In addition to their technical expertise, Land Surveyors are the only profession with a quasi-judicial role in land administration and development. They act as neutral and unbiased experts in legal disputes involving property boundaries, the interpretation of zoning rights and land use regulations. They are considered professional witnesses and will testify in court or at administrative hearings.
The opinions and facts they present have a significant impact on the outcomes of these disputes.
Finally, the modern Land Surveyor performs a variety of tasks related to land development, providing critical technical support as well as acting as objective experts. They play an important role in ensuring the rights and interests of all parties involved in land development applications, as well as the effective and efficient administration and management of land and property.
Land Surveyors must have a solid educational background in mathematics, science, planning, the cadastre, property, and planning law. Following completion of a four-year bachelor’s degree, they complete a two-year internship before passing registration examinations similar to an accountants Board examination to obtain professional certification. After certification they are legally bound through a process of continuing education to remain up to date with current laws and technologies to provide accurate and dependable services to customers.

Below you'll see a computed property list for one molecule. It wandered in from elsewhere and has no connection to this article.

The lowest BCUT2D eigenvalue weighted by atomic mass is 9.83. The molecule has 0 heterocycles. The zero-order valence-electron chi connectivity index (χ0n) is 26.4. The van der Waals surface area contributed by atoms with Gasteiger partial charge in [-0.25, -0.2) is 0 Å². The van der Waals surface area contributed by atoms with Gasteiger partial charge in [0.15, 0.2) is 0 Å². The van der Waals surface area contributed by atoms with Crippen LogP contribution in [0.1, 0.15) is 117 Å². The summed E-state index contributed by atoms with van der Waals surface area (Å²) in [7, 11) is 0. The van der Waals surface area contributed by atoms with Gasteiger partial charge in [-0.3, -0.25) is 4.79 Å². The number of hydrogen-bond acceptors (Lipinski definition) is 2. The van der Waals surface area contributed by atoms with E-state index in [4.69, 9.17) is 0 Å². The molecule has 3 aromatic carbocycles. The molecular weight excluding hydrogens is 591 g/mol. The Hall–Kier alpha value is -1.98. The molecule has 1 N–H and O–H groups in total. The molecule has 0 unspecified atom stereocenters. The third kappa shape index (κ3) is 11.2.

In general, a Land Surveyor today is a highly skilled multi-disciplined professional who is critical to the management and development of land and property.
4. The importance of land surveying in society
Land surveying is important in society because it provides accurate and dependable information about land and property. It is of vital importance for the efficient and effective administration and management of land and property, as well as the protection of all affected parties’ rights and interests.
Land surveying is essential to society as it provides trustworthy information about land and property. It is key for the efficient administration, management, and protection of property rights.
One significant aspect of land surveying is creating and maintaining the cadastre. This is a comprehensive, up-to-date list of all land rights in South Africa This will include property boundary lines, owners, restrictions, location, size, servitudes, leases, and other applicable data. This information is required for a range of activities including land registration, property taxation, and land-use planning. For instance, the cadastre is key to the equitable collection of property taxes and provides relevant data for efficient zoning and land-use planning.
Land Surveyors are essential for constructing infrastructure such as roads, railroads, and airports, as they provide reliable data to engineers, contractors, and builders needed for the project’s accurate placement, as well as for legal and regulatory compliance.
CHAPTER 2: THE FUNCTION AND ROLE OF PROFESSIONAL LAND SURVEYORS
5. The function of Professional Land Surveyors when conducting field surveys and measurements